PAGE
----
Florence’s Laurentian Library, commissioned in 1523 by Pope Clement VII to celebrate his family’s political and ecclesiastical ascension to power, continues to be the home of numerous remarkable manuscripts. One of which, the Codex Amiatinus, has returned to England as a crown jewel in the critically acclaimed Anglo-Saxon Kingdoms: Art, Word, War exhibition at the British Library in London. This monumental tome is no ordinary bible.
Although the manuscript made its way to Italy 1,300 years ago, the codex was produced by the Anglo-Saxons in Northumbria. These Germanic tribal peoples entered the British Isles at the time of the fall of Rome in the fifth century and they controlled the region until the Norman conquest of the eleventh century. Their cultural production is complex, in part because of a mixing of Irish and Roman influences as the Anglo-Saxons entered a late, albeit rather enthusiastic, conversion to Christianity. That enthusiasm is evident in the creation of the Codex Amiatinus, which is the oldest surviving complete bible written in the Latin Vulgate. Since it is considered the most accurate copy of the rather prickly Saint Jerome’s original Latin translation of the bible from the fourth century, the codex gained permanent notoriety when it was used by Pope Sixtus V to revise the Church’s official bible in 1590.
The Codex is also famous for being deeply connected to the Venerable Bede (673–735). The patron saint of historians, Bede was the abbot at Wearmouth-Jarrow and in his historical musings he tells us that the former Benedictine Abbot Ceolfrid was the patron of a grand project to craft three large bibles. Two were made for churches in sister abbeys in Northumbria, while the third was to be a gift for Pope Gregory II. Under the direction of Ceolfrid, this bible was painstakingly and gracefully written by seven different scribes.
It contains two grand illuminations, one of a Christ in Majesty highlighting the authors of the New Testament gospels, and the other of Ezra writing the Old Testament. Ezra is depicted working in one of the oldest illustrations containing bookshelves displaying volumes of manuscripts.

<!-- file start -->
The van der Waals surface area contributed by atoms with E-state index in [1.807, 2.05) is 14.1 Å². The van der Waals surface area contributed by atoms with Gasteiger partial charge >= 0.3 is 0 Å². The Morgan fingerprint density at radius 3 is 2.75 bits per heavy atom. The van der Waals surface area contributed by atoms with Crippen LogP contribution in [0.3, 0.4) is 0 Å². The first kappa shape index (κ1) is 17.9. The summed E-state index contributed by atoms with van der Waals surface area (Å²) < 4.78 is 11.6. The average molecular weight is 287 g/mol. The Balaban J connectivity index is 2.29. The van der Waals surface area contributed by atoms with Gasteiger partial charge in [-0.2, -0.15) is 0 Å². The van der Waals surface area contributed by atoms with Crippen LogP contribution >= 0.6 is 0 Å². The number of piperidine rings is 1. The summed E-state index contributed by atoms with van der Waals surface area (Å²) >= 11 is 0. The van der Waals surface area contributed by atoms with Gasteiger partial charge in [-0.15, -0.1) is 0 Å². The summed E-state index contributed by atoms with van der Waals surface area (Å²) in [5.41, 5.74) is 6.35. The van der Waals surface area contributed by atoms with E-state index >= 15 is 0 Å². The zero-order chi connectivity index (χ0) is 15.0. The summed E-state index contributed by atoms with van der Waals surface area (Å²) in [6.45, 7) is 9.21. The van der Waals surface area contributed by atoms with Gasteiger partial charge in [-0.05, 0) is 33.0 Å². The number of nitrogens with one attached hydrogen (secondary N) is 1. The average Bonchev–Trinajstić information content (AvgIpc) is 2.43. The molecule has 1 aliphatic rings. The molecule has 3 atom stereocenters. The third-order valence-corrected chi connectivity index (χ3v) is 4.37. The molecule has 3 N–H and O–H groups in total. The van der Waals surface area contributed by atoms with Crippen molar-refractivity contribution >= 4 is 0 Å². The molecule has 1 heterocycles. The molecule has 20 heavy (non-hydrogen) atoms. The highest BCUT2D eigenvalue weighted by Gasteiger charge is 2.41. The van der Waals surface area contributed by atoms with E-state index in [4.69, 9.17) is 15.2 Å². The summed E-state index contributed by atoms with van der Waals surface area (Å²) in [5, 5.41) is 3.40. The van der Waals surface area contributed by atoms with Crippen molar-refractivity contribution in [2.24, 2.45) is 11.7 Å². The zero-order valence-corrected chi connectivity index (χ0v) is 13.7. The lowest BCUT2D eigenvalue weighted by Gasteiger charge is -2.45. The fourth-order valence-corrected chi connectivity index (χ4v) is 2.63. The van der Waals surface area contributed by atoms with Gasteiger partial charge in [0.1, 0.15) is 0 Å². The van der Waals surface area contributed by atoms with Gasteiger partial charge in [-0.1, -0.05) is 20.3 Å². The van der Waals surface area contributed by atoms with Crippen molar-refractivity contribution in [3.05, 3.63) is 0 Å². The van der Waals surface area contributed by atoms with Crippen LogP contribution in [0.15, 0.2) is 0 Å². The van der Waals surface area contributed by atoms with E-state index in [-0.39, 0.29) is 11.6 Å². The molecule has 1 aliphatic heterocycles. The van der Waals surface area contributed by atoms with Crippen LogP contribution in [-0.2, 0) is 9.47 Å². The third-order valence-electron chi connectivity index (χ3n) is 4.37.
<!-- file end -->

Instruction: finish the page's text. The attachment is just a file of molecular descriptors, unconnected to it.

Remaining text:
In 716, a determined Ceolfrid set off to Rome to deliver the 75-pound bible, but he died en route, leaving other monks to transport the priceless gift to Gregory. While we know little about how Pope Gregory received the manuscript, we do know that it soon made its way to the San Salvatore Abbey at Monte Amiata, one of the most powerful monastic houses in Tuscany, before becoming part of the Laurentian Library in 1782 after Duke Pietro Leopoldo I suspended the religious orders.
Like many manuscripts, its origins remained mysterious for centuries. The bible included a great deal of Byzantine influence in the illustrations, probably because they were copied or inspired from sources produced in late antiquity, which helps to explain why it was not thought to be English in origin. In the late nineteenth century, it was determined that the dedication page had been altered to claim that it was a gift from the Lombards directly to the Benedictine monastery at Monte Amiata. That’s one way to try to keep such a treasure in your possession.
The British Library is thrilled to have this work back in England, but it’s not the first time. The manuscript made its way back to Jarrow for an exhibition about Bede in 2014. After spending 1,300 years in Italy, the complexities of cultural diaspora are highlighted anytime this manuscript travels. While the text’s production might have been in the British Isles, it is emblematic of Mediterranean influence, created to leave for Italy as soon as it was completed. The Codex spent more than 700 years as a focal point in the life of a vibrant and politically significant monastery in Tuscany before becoming a rock star in a Medici collection. English by birth, Tuscan by proxy, and the wave of a pen on a dedication page, the Codex will be back in Florence next year.